Reminded us of this:
Reminded us of this:
“I love the idea that people tell their stories on social media. I love that there are what Norman Mailer called, ‘advertisements for myself.’”
"The resulting campaign was, in true Portland fashion, unconventional. Understanding that young locals prefer to discover things instead of being told what to buy, Helm suggested a subtle campaign focused on billboards. "It had no call to action, no name of the team, no mention of the sport, no URL," says Helm."
Some of these ad concepts are better than what you see coming out of major agencies—and they were all conceived by felons, a reminder that creativity is born from life experience. Read more>
Stock footage brand Dissolve puts its product to good use to call out lazy marketers peddling empty ideas.
It’s just perfect. Everything is in there. The scientists with beakers, synonyms for progress, powerful rushing water, a baby, a blue-collar guy with dirt on his face, time-lapse footage of a city at night. Since the dawn of time, these have been the images used by marketers who just didn’t quite manage to have an actual idea. The images, when combined with a solemn voiceover, form the basis of one of the most enduring, and enduringly bad, ad templates—the old “shoot-the-brief montage.” Recently, it seems as though more and more advertisers are reaching for this chestnut, so this parody comes at a particularly good time.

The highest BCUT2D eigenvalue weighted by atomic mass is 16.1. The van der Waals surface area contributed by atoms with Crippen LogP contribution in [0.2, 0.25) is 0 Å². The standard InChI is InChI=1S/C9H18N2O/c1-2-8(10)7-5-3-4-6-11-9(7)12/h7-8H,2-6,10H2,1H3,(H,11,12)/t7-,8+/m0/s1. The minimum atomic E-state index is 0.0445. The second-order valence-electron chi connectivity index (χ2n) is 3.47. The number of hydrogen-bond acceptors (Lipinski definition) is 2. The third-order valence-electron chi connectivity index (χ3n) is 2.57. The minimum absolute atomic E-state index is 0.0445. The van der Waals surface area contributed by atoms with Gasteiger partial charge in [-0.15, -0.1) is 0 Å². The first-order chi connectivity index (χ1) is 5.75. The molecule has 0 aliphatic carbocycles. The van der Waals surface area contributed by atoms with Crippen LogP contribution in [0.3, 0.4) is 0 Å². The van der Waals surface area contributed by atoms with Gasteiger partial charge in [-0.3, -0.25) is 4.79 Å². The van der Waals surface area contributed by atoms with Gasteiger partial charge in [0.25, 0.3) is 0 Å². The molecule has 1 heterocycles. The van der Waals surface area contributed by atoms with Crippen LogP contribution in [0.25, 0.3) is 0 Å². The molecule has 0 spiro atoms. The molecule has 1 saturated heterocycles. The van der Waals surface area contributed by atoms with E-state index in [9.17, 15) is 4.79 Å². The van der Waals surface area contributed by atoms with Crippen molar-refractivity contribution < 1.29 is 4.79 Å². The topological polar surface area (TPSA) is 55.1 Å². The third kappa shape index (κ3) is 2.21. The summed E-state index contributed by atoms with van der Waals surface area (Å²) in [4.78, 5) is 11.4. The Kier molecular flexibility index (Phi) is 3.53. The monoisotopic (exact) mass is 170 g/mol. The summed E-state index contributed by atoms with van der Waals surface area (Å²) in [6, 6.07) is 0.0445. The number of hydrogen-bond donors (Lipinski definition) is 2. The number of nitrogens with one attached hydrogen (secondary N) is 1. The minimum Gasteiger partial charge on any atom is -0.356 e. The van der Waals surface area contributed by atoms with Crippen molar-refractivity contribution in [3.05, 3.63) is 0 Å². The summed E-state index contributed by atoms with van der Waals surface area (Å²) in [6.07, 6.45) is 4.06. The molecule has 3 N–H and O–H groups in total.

PETA’s hyperbolic, sensational (and frequently sexist) ads have tended to leave viewers with bad taste in their mouths over the years. The organization’s latest, however, is a refreshing break from form that’s still impactful.
"There’s an existential crisis at the heart of all of these characters, because they’re on the one hand trying to say, ‘Look how wonderful I am and my kind are,’ and at the same time, the implication is that they’re going to die by being chewed to death.”
Q: Do you regret your facial hair choice?
A: I didn’t have a choice. We shot the ads during Movember.
Artist turns violent subway movie posters into bloody interactive displays